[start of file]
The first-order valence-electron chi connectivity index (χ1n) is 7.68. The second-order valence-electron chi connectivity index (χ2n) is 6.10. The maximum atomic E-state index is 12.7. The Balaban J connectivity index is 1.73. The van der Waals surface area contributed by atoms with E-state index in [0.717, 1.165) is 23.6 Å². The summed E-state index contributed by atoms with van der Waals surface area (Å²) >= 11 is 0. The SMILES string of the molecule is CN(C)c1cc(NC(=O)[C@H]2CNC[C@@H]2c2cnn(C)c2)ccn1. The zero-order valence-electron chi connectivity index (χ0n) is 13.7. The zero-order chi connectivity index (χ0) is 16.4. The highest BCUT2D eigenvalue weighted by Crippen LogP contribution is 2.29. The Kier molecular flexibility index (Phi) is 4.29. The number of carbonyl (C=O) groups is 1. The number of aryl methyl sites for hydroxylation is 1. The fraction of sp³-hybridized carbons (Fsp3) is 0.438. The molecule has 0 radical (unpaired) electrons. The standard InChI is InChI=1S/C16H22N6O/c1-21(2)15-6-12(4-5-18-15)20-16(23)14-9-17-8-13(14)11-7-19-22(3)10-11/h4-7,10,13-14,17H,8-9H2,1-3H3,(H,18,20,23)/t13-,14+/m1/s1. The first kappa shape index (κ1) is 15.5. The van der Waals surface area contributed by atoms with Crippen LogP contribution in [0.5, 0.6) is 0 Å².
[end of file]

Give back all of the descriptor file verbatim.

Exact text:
The first-order valence-electron chi connectivity index (χ1n) is 7.68. The second-order valence-electron chi connectivity index (χ2n) is 6.10. The maximum atomic E-state index is 12.7. The Balaban J connectivity index is 1.73. The van der Waals surface area contributed by atoms with E-state index in [0.717, 1.165) is 23.6 Å². The summed E-state index contributed by atoms with van der Waals surface area (Å²) >= 11 is 0. The SMILES string of the molecule is CN(C)c1cc(NC(=O)[C@H]2CNC[C@@H]2c2cnn(C)c2)ccn1. The zero-order valence-electron chi connectivity index (χ0n) is 13.7. The zero-order chi connectivity index (χ0) is 16.4. The highest BCUT2D eigenvalue weighted by Crippen LogP contribution is 2.29. The Kier molecular flexibility index (Phi) is 4.29. The number of carbonyl (C=O) groups is 1. The number of aryl methyl sites for hydroxylation is 1. The fraction of sp³-hybridized carbons (Fsp3) is 0.438. The molecule has 0 radical (unpaired) electrons. The standard InChI is InChI=1S/C16H22N6O/c1-21(2)15-6-12(4-5-18-15)20-16(23)14-9-17-8-13(14)11-7-19-22(3)10-11/h4-7,10,13-14,17H,8-9H2,1-3H3,(H,18,20,23)/t13-,14+/m1/s1. The first kappa shape index (κ1) is 15.5. The van der Waals surface area contributed by atoms with Crippen LogP contribution in [0.5, 0.6) is 0 Å².